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Domino Sugar Refinery Hit With $2.35M Jury Award for Racial Bias

Domino Sugar Refinery Hit With $2.35M Jury Award for Racial Bias

May 15, 2018
Updated On:
May 15, 2018

American Sugar Refining Inc. was hit with a $2.35 million jury verdict for racial bias against an employee in its Yonkers location, less than two months after a separate jury hit the company with a $13.4 million verdict for sex discrimination

After a trial in April 2018, a jury found that Clause Lewis, a black employee, was mistreated and subjected to a hostile work environment because of his race.  The jury also found that the company, who produces Domino Sugar, violated Title VII of the Civil Rights Act of 1964 and the New York Human Rights Law. The attorney for Lewis commented, “The jury is sending a very loud and very strong message to managers and supervisors and human resource professionals that they can’t avoid claims of discrimination in the workplace.” 

 According to the lawsuit, Lewis alleged he suffered abuse from a manager of Guyanese descent who made disparaging comments about black people and gave preferential treatment to Guyanese employees. Lewis claimed that he noticed Caucasian employees were treated better than black employees soon after joining the company in 1988. Lewis also alleged he was denied a meeting with human resources to discuss the manager’s behavior in 2011 and was told that a meeting “wasn’t going to do any good.”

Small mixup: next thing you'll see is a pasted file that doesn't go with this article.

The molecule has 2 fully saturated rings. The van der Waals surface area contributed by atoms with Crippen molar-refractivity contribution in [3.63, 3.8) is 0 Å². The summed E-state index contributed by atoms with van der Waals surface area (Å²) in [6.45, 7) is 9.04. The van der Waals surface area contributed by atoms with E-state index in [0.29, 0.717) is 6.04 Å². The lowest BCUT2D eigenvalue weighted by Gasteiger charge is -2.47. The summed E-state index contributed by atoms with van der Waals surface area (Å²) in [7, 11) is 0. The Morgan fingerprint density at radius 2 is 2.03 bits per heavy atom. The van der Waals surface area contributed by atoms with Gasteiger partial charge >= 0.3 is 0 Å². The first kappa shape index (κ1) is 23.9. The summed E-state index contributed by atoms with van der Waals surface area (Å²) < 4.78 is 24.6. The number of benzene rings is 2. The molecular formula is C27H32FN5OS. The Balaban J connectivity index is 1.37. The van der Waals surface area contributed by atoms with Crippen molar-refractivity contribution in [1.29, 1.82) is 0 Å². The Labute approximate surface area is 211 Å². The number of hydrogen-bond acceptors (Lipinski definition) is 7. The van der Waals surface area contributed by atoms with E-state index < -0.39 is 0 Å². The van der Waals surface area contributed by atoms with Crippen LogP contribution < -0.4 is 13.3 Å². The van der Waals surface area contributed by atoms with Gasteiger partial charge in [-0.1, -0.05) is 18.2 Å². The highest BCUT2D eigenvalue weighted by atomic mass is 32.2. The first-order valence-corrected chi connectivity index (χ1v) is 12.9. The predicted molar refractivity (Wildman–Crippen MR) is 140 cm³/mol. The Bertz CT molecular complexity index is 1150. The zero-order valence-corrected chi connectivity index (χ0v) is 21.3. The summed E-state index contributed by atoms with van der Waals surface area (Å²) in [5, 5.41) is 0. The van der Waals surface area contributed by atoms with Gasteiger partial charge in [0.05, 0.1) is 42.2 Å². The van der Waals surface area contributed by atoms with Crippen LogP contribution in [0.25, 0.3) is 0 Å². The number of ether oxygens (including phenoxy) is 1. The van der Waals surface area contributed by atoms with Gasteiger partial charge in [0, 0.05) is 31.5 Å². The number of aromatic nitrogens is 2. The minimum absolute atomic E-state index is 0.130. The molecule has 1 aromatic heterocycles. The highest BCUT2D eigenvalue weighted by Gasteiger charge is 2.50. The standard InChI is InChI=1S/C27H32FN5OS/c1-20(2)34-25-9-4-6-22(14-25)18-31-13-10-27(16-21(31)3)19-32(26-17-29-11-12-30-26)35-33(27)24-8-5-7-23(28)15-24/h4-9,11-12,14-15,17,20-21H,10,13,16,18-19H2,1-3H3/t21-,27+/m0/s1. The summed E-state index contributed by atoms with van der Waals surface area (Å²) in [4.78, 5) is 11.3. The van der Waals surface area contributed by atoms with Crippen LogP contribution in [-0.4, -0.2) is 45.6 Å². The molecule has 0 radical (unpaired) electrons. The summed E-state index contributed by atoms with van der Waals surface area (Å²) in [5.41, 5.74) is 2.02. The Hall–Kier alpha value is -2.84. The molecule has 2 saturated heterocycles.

American Sugar argued in a January 2017 motion to dismiss the case that Lewis’ claims were unsubstantiated and that he didn’t show that the company or the manager acted with discriminatory intent. The company said Lewis failed to demonstrate that his work conditions were negatively altered because of his race.

Title VII of the Civil Rights Act of 1964, prohibits employment discrimination based on race, color, religion, sex and national origin and allows for the recovery of compensatory and punitive damages in the case of intentional violations. The New York City Human Rights Law and the New York State Human Rights Law provide similar protection to workers against unlawful harassment.

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